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The Lost Summer of Louisa May Alcott Hardcover – Deckle Edge, April 1, 2010
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Top Customer Reviews
Even setting such a notion aside, there is much to be gleaned from this novel, which is an imagination of events in Louisa May's life inspired by both Little Women and the biography.
The action takes place in the summer of 1855 when the family, on the insistence of father Alcott, who seems unable to settle in any particular place for long, lands in the New England town of Walpole. Louisa May, forever at odds with her father, would love to break away and seek her freedom and independence elsewhere - preferably in Boston - but out of loyalty to her mother and her sisters she stays in order to help them set up home.
She meets people, and one of them, a storeowner called Joseph Singer (a fictional character) brings love to her life. But Louisa May has a dream, a dream of becoming a writer, and so is presented with a dilemma: If she also settles in Walpole, marries Joseph and becomes a wife and mother, will she throw away a chance of fulfilling her dream?
Kelly O'Connor McNee has vividly evoked the nineteenth century period just before the American Civil War through her characterizations and her descriptions of real events that seamlessly blend with her fictional narrative. It is a quick and enjoyable read, with any loose ends nicely wrapped together in a satisfactory conclusion.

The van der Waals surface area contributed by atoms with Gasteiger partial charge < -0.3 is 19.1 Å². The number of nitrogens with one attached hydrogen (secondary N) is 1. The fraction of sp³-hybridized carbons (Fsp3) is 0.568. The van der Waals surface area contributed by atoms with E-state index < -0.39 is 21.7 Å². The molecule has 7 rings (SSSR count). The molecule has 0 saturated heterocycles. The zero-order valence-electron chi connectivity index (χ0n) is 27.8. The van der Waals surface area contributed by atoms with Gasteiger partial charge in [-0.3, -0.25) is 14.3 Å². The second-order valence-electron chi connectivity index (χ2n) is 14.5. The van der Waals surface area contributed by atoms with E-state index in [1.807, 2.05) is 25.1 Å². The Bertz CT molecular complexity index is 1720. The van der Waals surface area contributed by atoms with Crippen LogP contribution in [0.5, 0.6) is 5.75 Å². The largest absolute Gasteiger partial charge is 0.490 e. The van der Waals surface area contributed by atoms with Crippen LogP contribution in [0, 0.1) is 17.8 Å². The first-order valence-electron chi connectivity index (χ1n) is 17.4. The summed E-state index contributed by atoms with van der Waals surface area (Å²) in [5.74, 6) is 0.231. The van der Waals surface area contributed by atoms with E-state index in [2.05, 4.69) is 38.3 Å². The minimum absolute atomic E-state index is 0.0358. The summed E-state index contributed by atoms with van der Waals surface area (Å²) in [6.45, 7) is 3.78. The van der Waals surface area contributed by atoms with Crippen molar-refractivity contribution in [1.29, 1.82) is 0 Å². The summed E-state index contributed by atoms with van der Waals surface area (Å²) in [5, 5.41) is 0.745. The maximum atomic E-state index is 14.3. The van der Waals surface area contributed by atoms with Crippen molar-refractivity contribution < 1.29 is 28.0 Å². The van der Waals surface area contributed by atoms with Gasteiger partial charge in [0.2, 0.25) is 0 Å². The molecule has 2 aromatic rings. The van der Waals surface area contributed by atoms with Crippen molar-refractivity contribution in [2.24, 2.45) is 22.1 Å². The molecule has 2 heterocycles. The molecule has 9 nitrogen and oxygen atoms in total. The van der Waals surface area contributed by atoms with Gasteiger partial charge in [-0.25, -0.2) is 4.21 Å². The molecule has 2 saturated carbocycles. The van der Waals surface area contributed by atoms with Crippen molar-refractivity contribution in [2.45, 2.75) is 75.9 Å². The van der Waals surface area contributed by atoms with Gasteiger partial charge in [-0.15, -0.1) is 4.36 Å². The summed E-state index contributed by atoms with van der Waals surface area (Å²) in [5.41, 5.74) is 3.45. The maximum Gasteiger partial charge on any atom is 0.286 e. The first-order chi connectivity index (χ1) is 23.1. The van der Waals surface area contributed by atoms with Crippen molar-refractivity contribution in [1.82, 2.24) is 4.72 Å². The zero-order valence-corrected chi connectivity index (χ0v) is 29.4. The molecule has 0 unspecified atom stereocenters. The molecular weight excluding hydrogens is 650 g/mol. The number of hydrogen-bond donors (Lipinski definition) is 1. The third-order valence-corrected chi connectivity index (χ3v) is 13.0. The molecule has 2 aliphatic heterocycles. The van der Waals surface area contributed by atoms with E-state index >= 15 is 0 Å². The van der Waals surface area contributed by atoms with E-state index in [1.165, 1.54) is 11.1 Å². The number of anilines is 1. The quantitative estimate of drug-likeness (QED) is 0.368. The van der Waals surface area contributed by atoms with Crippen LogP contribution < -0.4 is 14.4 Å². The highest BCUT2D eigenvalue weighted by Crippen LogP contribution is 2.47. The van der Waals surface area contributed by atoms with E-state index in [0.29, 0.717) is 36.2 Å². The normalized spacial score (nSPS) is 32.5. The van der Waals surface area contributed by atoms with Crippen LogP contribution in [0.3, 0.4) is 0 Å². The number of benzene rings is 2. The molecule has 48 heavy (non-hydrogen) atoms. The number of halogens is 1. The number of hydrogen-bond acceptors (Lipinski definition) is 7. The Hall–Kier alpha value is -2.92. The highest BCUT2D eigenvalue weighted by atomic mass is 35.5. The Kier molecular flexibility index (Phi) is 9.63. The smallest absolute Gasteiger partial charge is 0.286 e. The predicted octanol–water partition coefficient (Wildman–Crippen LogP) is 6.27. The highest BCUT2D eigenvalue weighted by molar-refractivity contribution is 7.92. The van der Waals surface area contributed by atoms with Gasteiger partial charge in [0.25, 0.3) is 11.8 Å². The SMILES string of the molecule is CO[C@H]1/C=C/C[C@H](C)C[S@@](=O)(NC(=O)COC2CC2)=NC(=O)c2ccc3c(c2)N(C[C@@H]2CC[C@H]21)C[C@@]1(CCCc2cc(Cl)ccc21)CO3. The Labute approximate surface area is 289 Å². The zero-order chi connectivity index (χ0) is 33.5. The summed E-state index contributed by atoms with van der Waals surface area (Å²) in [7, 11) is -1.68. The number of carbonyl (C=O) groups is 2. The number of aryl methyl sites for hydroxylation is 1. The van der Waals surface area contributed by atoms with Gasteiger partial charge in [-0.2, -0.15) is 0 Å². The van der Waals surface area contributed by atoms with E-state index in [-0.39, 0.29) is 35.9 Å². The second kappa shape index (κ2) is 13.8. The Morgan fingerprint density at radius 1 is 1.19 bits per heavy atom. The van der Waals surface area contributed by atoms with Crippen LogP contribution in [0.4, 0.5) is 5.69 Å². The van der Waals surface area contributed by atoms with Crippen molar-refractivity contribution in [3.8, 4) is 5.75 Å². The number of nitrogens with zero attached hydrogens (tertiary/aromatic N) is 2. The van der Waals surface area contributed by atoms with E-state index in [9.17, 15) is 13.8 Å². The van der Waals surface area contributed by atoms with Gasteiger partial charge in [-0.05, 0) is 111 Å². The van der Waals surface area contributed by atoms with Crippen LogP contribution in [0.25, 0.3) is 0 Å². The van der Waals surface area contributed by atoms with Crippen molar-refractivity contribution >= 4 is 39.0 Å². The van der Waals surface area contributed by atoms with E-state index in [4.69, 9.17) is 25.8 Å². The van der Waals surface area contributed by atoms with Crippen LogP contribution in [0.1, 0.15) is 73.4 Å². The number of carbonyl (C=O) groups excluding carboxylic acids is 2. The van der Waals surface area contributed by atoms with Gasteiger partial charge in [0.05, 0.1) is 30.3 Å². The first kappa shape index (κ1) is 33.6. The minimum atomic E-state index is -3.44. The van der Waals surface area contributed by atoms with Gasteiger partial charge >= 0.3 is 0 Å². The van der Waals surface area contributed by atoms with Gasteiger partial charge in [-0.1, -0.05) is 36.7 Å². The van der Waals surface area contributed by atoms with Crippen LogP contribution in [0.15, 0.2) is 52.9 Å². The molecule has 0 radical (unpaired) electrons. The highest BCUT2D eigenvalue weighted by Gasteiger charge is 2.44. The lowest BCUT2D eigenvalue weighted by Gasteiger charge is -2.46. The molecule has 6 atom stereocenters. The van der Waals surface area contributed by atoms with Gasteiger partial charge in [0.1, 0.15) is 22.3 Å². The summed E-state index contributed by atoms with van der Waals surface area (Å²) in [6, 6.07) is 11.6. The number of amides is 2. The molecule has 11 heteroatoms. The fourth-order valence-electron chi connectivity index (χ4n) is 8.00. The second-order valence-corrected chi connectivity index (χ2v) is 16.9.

It must be said this novel contains many allusions to Little Women but it is no mirror image; Louisa May is very much the main focus and, although her father occasionally looms large, family members have lesser roles to play than in the original work.
A book for Alcott enthusiasts, although perhaps not for the scholarly type - it being written in a simple, straight forward prose style that doesn't really challenge the reader. Four stars.
I think the author wrote this book, in part, to answer this question that I believe many Alcott fans have. The Lost Summer is a fun read because it gives us the "right" to go through her life and to find out more about the person, especially the "woman" side of her - which, let's face it, we have not really read or heard all that much about in the past.
I liked this book because it was a great way to escape and go back in time to another time, with an author that I really like. It was almost like "invading her privacy" and reading Alcott's own thoughts - I am always a big fan of books that answer the burning "what if" questions and this one certainly did.
So, why the 3 stars? This YA was a tad too simplistic for me - I was hoping for something with a little more bite and intensity - a little too vanilla at times.